Homeschool Diner Logo -- 1960's style sign with atomic starburst
Copyright 2006 Julie Shepherd Knapp
Copyright 2006 by Julie Shepherd Knapp.  All rights reserved.
about the book
The Homeschool Diner's
Homeschooling Special Situations
Specific Skills Help

Simple Games and Activities That Exercise
Your Child's Short Term Memory Skills

by Julie Shepherd Knapp, copyright 2004, 2005, 2007

Some simple activities that provide practice for short term memory skills --
for both auditory and visual memory...

Many abilities and skills come into play when a child tries to remember bits
of new information -- information such as a new friend's telephone
number, a set of directions, the words to a new song, how to form letter
shapes, or the words to the sentence they were just about to write down.  
First, the child needs to focus on the information,  then find a way to store
the information in his or her short-term memory, and then retrieve the
information when it's needed.  Some children are better at remembering
things they have seen -- their visual memory, and others are better at
remembering what they have heard -- their auditory memory.

Some children seem to have an unusually hard time remembering, in
general.  Whether this is simply a developmental issue, the sign of a
preferred learning style, or a symptom of a learning disability, this difficulty
can be a source of distress and frustration for a child who can't remember
what everybody else can.  If you believe that your child has an unusually  
hard time remembering things, or suspect that your child has a learning
disability, be sure to tell your child's pediatrician about your concerns --
he or she may refer your child to a specialist for evaluation.

If you want to provide your children with some opportunities to use  
memorization, the games and activities listed in the following sections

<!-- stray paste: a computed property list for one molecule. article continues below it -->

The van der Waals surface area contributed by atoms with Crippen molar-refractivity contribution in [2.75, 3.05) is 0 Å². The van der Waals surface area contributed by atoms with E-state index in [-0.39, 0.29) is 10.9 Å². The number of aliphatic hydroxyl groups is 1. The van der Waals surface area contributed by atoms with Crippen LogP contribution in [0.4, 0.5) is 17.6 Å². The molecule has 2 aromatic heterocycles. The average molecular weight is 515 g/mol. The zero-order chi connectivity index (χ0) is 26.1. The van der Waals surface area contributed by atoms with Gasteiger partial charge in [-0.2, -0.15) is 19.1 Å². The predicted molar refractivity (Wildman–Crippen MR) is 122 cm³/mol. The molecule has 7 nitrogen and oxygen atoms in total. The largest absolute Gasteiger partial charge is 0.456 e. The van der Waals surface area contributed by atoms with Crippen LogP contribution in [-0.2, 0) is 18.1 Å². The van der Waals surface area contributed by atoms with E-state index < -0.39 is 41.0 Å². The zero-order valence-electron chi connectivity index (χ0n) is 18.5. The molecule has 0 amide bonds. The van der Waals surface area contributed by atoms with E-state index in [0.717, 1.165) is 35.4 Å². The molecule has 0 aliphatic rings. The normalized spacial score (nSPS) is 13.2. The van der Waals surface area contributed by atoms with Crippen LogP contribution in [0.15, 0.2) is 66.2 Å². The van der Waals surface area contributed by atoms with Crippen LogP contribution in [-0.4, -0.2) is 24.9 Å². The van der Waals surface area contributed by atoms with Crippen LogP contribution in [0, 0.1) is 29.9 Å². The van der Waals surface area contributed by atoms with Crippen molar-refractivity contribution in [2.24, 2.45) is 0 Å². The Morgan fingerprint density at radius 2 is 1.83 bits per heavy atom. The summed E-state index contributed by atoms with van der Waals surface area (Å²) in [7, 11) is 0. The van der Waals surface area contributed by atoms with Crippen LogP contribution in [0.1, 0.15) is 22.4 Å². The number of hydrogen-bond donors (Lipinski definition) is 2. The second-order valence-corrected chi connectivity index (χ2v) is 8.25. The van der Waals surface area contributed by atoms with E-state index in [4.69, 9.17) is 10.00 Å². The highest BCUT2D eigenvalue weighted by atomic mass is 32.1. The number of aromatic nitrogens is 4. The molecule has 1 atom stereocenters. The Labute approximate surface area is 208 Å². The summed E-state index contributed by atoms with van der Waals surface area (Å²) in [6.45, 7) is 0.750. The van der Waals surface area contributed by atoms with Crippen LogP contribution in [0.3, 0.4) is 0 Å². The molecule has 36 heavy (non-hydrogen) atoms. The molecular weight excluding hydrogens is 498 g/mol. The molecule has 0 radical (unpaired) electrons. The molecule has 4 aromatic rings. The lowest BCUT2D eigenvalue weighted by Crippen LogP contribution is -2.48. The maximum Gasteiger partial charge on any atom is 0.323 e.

provide practice in crucial memory skills, such as: learning to focus on
and pay attention to what is heard and seen, learning to notice details,
learning to discriminate differences in sounds and in visual images, and
developing strategies to improve short term memory span – such as self-
rehearsal, forming a mental image, and using auditory cues.  They are
fun activities for all children and may be helpful "exercise" for those
having trouble remembering.  If you have found or made up any other fun
memory activities -- please let me know!  I'd love to add them to our list :-)

Children will, of course, prefer certain games over others.  If a child does
not like a particular game, try to figure out why.  It might be that the game
is too easy for your child, but it might be because the game is too difficult
– above the child’s current ability level.  Or there may be too many rules
for a young child to cope with.

For all of these activities, freely change or eliminate rules and improvise
new games to meet your child’s abilities and interests.  As a parent, you
know what appeals to your child, what will cause them to balk, and what
will give them trouble.  Look for ways to make these activities fun for your
particular child… or come up with new activities that use similar skills.

Auditory Short-term Memory Games:

Simple Beginning Level Activities

Advanced Level Activities

Visual Short-term Memory Games:

Pattern Discrimination

Visual Perception and Visual-Motor Integration

Related Resources

Memory, Learning, and Emotion: the Hippocampus -- a nice tutorial
on the biology of memory

Does your child have a learning disability?
(back to)
special needs
"Start by doing what's necessary, then what's possible, and suddenly
you are doing the impossible"- Francis of Assisi